Confronted with Charette's and Borden's statements, Chew claimed he went with Bowman to the Hilton to conduct a drug deal with a man named Joe who he did not know. After he waited inside the hotel while Bowman met with Joe, Chew returned to the car to find Bowman dead. Police charged Chew with murder around 4:00 p.m. About two hours later, Chew asked to speak with a detective and agreed to talk again. He recounted Bowman's drug deal with Joe. After the transaction, Chew entered the car and spoke to Bowman. She told him that she had gotten ripped off, and they began to quarrel. Chew explained that after Bowman informed him about her affair with Randy F., he "went off" on her.

Another detective was called in. Chew was administered additional Miranda warnings and signed a waiver.

Chew repeated his prior statement regarding the quarrel with Bowman. He claimed that Bowman hit him a couple of times and scratched him. Chew did not remember stabbing her. He claimed he had called his sister because he and Bowman planned to separate after the drug deal. He intended to give Bowman a portion of the $25,000 expected from the drug deal. Chew recalled removing and disposing of his bloodied clothes and begging Charette and Borden not to tell the police, but he did not remember having stabbed Bowman.

Chew was indicted for purposeful or knowing murder by his own conduct, possession of a knife for an unlawful purpose, terroristic threats, and other offenses later dismissed by the trial court. The prosecutor served notice of one aggravating factor: that Chew killed Bowman "as consideration for the receipt, or in expectation of the receipt of anything of pecuniary value."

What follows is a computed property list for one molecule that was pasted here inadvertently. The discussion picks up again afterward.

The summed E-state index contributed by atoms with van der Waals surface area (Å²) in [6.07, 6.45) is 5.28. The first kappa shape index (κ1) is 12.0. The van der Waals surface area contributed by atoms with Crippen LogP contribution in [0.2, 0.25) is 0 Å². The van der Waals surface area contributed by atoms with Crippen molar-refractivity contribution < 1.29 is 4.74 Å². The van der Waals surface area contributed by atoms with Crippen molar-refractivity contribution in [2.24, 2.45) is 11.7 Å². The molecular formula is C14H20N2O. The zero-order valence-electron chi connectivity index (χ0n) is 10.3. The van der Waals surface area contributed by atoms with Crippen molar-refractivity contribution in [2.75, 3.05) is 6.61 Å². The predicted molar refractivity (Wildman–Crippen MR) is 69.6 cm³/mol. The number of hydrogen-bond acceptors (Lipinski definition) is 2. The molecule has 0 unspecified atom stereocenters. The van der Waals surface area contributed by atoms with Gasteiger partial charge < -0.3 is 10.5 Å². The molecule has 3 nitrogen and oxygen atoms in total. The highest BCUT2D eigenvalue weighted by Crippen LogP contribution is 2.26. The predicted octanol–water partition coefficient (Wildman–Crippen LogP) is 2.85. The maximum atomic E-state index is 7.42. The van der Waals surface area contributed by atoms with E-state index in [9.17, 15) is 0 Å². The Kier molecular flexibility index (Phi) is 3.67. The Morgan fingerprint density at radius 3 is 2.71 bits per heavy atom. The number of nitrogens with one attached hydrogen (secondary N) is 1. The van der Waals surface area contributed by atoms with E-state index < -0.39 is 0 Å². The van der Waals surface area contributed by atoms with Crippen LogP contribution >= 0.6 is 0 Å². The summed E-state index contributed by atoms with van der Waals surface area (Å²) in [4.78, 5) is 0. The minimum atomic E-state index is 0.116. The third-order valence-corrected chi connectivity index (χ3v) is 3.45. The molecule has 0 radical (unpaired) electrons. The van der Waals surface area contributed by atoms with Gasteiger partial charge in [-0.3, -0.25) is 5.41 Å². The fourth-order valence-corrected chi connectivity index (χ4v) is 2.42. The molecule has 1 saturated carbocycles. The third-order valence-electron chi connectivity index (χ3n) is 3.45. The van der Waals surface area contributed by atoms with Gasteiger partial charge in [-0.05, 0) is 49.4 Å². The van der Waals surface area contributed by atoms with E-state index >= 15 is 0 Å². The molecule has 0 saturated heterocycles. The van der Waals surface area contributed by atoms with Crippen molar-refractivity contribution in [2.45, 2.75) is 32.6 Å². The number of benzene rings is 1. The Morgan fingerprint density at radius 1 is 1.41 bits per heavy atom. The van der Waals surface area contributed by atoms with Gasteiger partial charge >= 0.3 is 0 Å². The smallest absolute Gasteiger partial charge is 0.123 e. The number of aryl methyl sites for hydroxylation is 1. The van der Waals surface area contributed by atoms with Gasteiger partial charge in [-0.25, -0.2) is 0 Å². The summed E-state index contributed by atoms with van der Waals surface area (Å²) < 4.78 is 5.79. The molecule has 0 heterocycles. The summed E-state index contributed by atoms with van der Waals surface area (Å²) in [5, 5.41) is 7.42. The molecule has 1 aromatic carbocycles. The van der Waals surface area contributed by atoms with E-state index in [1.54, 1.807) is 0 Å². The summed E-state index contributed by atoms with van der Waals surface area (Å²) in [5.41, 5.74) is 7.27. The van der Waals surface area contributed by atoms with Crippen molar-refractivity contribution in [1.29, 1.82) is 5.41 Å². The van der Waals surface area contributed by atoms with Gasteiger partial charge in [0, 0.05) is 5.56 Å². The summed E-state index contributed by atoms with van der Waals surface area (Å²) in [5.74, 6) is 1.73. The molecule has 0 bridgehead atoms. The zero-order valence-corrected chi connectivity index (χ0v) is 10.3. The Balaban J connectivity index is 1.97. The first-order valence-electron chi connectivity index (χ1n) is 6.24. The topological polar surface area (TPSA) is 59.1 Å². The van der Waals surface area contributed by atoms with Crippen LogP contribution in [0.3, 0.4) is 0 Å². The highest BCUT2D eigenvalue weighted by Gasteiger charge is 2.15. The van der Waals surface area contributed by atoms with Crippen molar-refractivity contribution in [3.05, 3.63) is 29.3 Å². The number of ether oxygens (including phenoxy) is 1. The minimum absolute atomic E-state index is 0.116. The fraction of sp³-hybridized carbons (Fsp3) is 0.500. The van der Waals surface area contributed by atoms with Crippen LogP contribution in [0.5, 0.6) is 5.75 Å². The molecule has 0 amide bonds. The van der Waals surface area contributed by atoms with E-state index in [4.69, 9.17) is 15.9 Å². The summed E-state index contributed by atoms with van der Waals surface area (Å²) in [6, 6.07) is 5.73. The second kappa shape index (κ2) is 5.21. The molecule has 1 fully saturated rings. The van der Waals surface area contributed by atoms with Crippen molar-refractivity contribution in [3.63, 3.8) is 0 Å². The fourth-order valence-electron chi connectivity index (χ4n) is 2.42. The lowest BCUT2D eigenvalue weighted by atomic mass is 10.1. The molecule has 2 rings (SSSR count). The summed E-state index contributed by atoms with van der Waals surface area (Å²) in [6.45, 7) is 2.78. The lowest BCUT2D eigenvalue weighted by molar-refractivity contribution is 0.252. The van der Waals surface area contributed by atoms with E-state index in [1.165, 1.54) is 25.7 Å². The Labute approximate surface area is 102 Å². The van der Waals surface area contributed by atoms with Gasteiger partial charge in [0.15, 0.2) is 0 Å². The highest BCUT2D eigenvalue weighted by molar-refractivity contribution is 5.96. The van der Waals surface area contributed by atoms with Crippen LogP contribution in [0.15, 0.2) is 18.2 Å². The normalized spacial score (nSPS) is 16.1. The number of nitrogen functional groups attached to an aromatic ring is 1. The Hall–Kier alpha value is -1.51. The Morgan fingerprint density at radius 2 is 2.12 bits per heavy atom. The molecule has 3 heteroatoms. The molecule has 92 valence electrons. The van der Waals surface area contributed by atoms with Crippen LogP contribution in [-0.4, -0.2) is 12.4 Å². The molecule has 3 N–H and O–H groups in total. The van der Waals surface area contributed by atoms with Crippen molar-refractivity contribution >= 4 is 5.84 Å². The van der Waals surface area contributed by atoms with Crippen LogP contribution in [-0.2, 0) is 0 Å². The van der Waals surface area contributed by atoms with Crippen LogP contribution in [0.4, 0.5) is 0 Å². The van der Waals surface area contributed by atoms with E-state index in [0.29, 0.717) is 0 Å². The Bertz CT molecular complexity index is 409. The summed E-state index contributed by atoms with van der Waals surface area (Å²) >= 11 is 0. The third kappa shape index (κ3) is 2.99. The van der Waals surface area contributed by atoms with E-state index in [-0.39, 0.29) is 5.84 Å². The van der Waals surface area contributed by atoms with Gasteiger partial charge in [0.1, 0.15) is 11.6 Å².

On June 13, 1995, the jury found Chew guilty of purposeful or knowing murder by his own conduct, and possession of a weapon for an unlawful purpose. At the penalty phase trial, the jury found the aggravating factor that Chew murdered Bowman "in expectation of the receipt of anything of pecuniary value," and ten mitigating factors raised by Chew under the catch-all mitigating factor, N.J.S.A. 2C:11-3c(5)(h). The jury unanimously determined that the single aggravating factor outweighed all of the mitigating factors, and returned a death penalty verdict. This Court affirmed Chew's conviction and sentence, and determined that Chew failed to show his death sentence was disproportionate.

In June 2000, Chew filed a PCR petition alleging he had been denied the effective assistance of counsel at both the guilt and penalty phases of his trial. With respect to the guilt phase, Chew claimed his trial counsel were deficient for pursuing a denial defense instead of a passion/provocation manslaughter defense, and for failing to request a general accomplice charge. With respect to the penalty phase, Chew claimed trial counsel were deficient for failing to: (1) use Dr. Gerald Cooke, a psychologist, as an expert witness in support of the mitigating factor under N.J.S.A. 2C:11-3c(5)(b) (extreme mental or emotional disturbance insufficient to constitute a defense to prosecution); (2) present evidence in support of the mitigating factor under N.J.S.A. 2C:11-3c(5)(b) (victim solicited, participated in or consented to the conduct which resulted in death); (3) present evidence to show that Chew had no history of violent crimes; and (4) request a limiting instruction.